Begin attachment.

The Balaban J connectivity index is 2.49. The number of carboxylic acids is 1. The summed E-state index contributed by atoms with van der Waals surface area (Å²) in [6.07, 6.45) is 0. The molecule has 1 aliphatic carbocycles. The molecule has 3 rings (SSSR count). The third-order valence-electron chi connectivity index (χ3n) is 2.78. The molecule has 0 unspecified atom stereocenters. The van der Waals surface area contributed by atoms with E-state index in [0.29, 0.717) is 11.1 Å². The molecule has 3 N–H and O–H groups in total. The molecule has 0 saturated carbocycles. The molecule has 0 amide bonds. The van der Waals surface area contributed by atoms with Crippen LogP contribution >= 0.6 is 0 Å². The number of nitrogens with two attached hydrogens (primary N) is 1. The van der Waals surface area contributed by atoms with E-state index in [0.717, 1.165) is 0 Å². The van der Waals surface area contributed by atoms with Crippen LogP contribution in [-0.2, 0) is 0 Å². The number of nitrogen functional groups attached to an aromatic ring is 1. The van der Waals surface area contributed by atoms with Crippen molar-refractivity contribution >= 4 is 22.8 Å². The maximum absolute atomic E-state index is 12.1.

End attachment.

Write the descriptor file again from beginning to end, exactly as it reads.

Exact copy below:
The Balaban J connectivity index is 2.49. The number of carboxylic acids is 1. The summed E-state index contributed by atoms with van der Waals surface area (Å²) in [6.07, 6.45) is 0. The molecule has 1 aliphatic carbocycles. The molecule has 3 rings (SSSR count). The third-order valence-electron chi connectivity index (χ3n) is 2.78. The molecule has 0 unspecified atom stereocenters. The van der Waals surface area contributed by atoms with E-state index in [0.29, 0.717) is 11.1 Å². The molecule has 3 N–H and O–H groups in total. The molecule has 0 saturated carbocycles. The molecule has 0 amide bonds. The van der Waals surface area contributed by atoms with Crippen LogP contribution >= 0.6 is 0 Å². The number of nitrogens with two attached hydrogens (primary N) is 1. The van der Waals surface area contributed by atoms with E-state index in [0.717, 1.165) is 0 Å². The van der Waals surface area contributed by atoms with Crippen LogP contribution in [-0.2, 0) is 0 Å². The number of nitrogen functional groups attached to an aromatic ring is 1. The van der Waals surface area contributed by atoms with Crippen molar-refractivity contribution >= 4 is 22.8 Å². The maximum absolute atomic E-state index is 12.1.